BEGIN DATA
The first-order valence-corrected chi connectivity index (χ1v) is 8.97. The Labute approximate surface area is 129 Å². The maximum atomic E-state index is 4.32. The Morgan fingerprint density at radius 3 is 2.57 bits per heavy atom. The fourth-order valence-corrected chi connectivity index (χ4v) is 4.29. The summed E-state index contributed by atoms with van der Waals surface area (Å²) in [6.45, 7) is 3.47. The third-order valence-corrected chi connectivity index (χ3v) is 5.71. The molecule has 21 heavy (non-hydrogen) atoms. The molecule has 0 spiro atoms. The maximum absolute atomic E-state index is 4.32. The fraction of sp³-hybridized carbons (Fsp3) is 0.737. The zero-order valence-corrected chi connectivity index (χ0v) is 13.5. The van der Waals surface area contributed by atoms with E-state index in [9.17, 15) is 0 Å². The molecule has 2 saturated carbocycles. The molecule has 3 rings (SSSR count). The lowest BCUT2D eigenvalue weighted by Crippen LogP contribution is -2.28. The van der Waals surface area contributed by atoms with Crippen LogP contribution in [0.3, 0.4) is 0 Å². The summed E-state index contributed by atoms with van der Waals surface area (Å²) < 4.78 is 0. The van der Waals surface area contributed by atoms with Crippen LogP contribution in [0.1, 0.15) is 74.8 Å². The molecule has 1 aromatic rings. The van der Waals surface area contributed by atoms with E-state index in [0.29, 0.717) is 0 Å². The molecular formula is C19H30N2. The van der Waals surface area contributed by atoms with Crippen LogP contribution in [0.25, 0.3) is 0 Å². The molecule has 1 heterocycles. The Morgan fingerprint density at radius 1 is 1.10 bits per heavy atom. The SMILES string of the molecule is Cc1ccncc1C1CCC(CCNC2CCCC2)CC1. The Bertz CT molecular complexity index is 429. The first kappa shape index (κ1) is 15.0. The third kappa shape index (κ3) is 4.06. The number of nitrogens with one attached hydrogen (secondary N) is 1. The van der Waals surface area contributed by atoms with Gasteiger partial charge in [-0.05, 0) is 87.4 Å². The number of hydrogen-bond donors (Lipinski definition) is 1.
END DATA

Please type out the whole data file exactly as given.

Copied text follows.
The first-order valence-corrected chi connectivity index (χ1v) is 8.97. The Labute approximate surface area is 129 Å². The maximum atomic E-state index is 4.32. The Morgan fingerprint density at radius 3 is 2.57 bits per heavy atom. The fourth-order valence-corrected chi connectivity index (χ4v) is 4.29. The summed E-state index contributed by atoms with van der Waals surface area (Å²) in [6.45, 7) is 3.47. The third-order valence-corrected chi connectivity index (χ3v) is 5.71. The molecule has 21 heavy (non-hydrogen) atoms. The molecule has 0 spiro atoms. The maximum absolute atomic E-state index is 4.32. The fraction of sp³-hybridized carbons (Fsp3) is 0.737. The zero-order valence-corrected chi connectivity index (χ0v) is 13.5. The van der Waals surface area contributed by atoms with E-state index in [9.17, 15) is 0 Å². The molecule has 2 saturated carbocycles. The molecule has 3 rings (SSSR count). The lowest BCUT2D eigenvalue weighted by Crippen LogP contribution is -2.28. The van der Waals surface area contributed by atoms with Crippen LogP contribution in [0.3, 0.4) is 0 Å². The summed E-state index contributed by atoms with van der Waals surface area (Å²) < 4.78 is 0. The van der Waals surface area contributed by atoms with Crippen LogP contribution in [0.1, 0.15) is 74.8 Å². The molecule has 1 aromatic rings. The van der Waals surface area contributed by atoms with E-state index in [0.29, 0.717) is 0 Å². The molecular formula is C19H30N2. The van der Waals surface area contributed by atoms with Crippen LogP contribution in [0.25, 0.3) is 0 Å². The molecule has 1 heterocycles. The Morgan fingerprint density at radius 1 is 1.10 bits per heavy atom. The SMILES string of the molecule is Cc1ccncc1C1CCC(CCNC2CCCC2)CC1. The Bertz CT molecular complexity index is 429. The first kappa shape index (κ1) is 15.0. The third kappa shape index (κ3) is 4.06. The number of nitrogens with one attached hydrogen (secondary N) is 1. The van der Waals surface area contributed by atoms with Gasteiger partial charge in [-0.05, 0) is 87.4 Å². The number of hydrogen-bond donors (Lipinski definition) is 1.